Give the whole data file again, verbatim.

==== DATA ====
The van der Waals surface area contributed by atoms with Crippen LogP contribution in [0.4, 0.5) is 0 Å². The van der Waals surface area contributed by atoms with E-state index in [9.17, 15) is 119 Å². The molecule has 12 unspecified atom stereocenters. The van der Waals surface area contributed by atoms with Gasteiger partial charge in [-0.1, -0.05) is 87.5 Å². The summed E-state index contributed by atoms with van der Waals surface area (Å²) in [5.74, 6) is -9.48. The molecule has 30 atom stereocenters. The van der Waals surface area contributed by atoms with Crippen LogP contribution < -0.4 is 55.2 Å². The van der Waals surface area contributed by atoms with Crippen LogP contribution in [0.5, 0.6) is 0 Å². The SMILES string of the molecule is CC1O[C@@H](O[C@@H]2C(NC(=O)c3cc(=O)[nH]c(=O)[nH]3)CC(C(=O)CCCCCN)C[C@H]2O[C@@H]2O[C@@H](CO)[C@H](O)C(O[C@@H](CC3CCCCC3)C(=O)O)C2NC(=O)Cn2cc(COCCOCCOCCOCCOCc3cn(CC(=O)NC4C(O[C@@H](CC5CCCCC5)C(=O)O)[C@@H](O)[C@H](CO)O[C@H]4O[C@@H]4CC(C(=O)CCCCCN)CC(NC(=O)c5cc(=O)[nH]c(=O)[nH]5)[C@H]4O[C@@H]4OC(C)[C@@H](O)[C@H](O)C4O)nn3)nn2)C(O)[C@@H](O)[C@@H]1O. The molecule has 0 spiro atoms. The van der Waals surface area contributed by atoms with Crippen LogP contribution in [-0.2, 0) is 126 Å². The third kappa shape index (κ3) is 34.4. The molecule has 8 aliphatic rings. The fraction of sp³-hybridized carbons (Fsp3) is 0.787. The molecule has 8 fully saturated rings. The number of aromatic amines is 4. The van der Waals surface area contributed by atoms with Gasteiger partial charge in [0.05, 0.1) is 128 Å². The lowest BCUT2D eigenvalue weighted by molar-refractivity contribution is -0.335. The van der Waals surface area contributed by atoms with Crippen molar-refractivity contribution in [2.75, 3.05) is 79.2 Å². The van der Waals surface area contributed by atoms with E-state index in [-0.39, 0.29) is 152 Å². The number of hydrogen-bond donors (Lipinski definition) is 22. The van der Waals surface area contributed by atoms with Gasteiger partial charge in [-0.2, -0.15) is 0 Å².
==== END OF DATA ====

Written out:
The van der Waals surface area contributed by atoms with Crippen LogP contribution in [0.4, 0.5) is 0 Å². The van der Waals surface area contributed by atoms with E-state index in [9.17, 15) is 119 Å². The molecule has 12 unspecified atom stereocenters. The van der Waals surface area contributed by atoms with Gasteiger partial charge in [-0.1, -0.05) is 87.5 Å². The summed E-state index contributed by atoms with van der Waals surface area (Å²) in [5.74, 6) is -9.48. The molecule has 30 atom stereocenters. The van der Waals surface area contributed by atoms with Crippen LogP contribution < -0.4 is 55.2 Å². The van der Waals surface area contributed by atoms with Crippen LogP contribution in [0.5, 0.6) is 0 Å². The SMILES string of the molecule is CC1O[C@@H](O[C@@H]2C(NC(=O)c3cc(=O)[nH]c(=O)[nH]3)CC(C(=O)CCCCCN)C[C@H]2O[C@@H]2O[C@@H](CO)[C@H](O)C(O[C@@H](CC3CCCCC3)C(=O)O)C2NC(=O)Cn2cc(COCCOCCOCCOCCOCc3cn(CC(=O)NC4C(O[C@@H](CC5CCCCC5)C(=O)O)[C@@H](O)[C@H](CO)O[C@H]4O[C@@H]4CC(C(=O)CCCCCN)CC(NC(=O)c5cc(=O)[nH]c(=O)[nH]5)[C@H]4O[C@@H]4OC(C)[C@@H](O)[C@H](O)C4O)nn3)nn2)C(O)[C@@H](O)[C@@H]1O. The molecule has 0 spiro atoms. The van der Waals surface area contributed by atoms with Crippen LogP contribution in [-0.2, 0) is 126 Å². The third kappa shape index (κ3) is 34.4. The molecule has 8 aliphatic rings. The fraction of sp³-hybridized carbons (Fsp3) is 0.787. The molecule has 8 fully saturated rings. The number of aromatic amines is 4. The van der Waals surface area contributed by atoms with Gasteiger partial charge in [0.05, 0.1) is 128 Å². The lowest BCUT2D eigenvalue weighted by molar-refractivity contribution is -0.335. The van der Waals surface area contributed by atoms with Crippen molar-refractivity contribution in [2.75, 3.05) is 79.2 Å². The van der Waals surface area contributed by atoms with E-state index in [-0.39, 0.29) is 152 Å². The number of hydrogen-bond donors (Lipinski definition) is 22. The van der Waals surface area contributed by atoms with Gasteiger partial charge in [-0.2, -0.15) is 0 Å².